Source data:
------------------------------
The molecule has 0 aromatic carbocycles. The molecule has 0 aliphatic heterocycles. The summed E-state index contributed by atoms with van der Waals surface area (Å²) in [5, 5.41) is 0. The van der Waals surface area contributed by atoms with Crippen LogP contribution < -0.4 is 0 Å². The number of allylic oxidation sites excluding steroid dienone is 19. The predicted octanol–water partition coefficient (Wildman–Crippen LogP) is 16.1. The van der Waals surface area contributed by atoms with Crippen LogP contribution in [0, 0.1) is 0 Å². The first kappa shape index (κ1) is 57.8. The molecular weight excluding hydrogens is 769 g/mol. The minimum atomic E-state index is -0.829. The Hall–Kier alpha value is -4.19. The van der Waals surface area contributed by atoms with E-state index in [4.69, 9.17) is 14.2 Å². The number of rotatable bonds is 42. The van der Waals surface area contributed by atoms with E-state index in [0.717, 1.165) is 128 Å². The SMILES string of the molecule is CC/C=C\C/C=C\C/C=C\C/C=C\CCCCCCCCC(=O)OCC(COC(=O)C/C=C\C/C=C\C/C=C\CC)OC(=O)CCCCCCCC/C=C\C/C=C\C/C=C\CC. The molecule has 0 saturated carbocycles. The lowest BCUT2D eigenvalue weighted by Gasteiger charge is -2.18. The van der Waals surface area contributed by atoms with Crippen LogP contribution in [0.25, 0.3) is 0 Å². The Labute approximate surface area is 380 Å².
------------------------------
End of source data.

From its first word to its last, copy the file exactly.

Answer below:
The molecule has 0 aromatic carbocycles. The molecule has 0 aliphatic heterocycles. The summed E-state index contributed by atoms with van der Waals surface area (Å²) in [5, 5.41) is 0. The van der Waals surface area contributed by atoms with Crippen LogP contribution < -0.4 is 0 Å². The number of allylic oxidation sites excluding steroid dienone is 19. The predicted octanol–water partition coefficient (Wildman–Crippen LogP) is 16.1. The van der Waals surface area contributed by atoms with Crippen LogP contribution in [0, 0.1) is 0 Å². The first kappa shape index (κ1) is 57.8. The molecular weight excluding hydrogens is 769 g/mol. The minimum atomic E-state index is -0.829. The Hall–Kier alpha value is -4.19. The van der Waals surface area contributed by atoms with E-state index in [4.69, 9.17) is 14.2 Å². The number of rotatable bonds is 42. The van der Waals surface area contributed by atoms with E-state index in [0.717, 1.165) is 128 Å². The SMILES string of the molecule is CC/C=C\C/C=C\C/C=C\C/C=C\CCCCCCCCC(=O)OCC(COC(=O)C/C=C\C/C=C\C/C=C\CC)OC(=O)CCCCCCCC/C=C\C/C=C\C/C=C\CC. The molecule has 0 saturated carbocycles. The lowest BCUT2D eigenvalue weighted by Gasteiger charge is -2.18. The van der Waals surface area contributed by atoms with Crippen LogP contribution in [0.25, 0.3) is 0 Å². The Labute approximate surface area is 380 Å².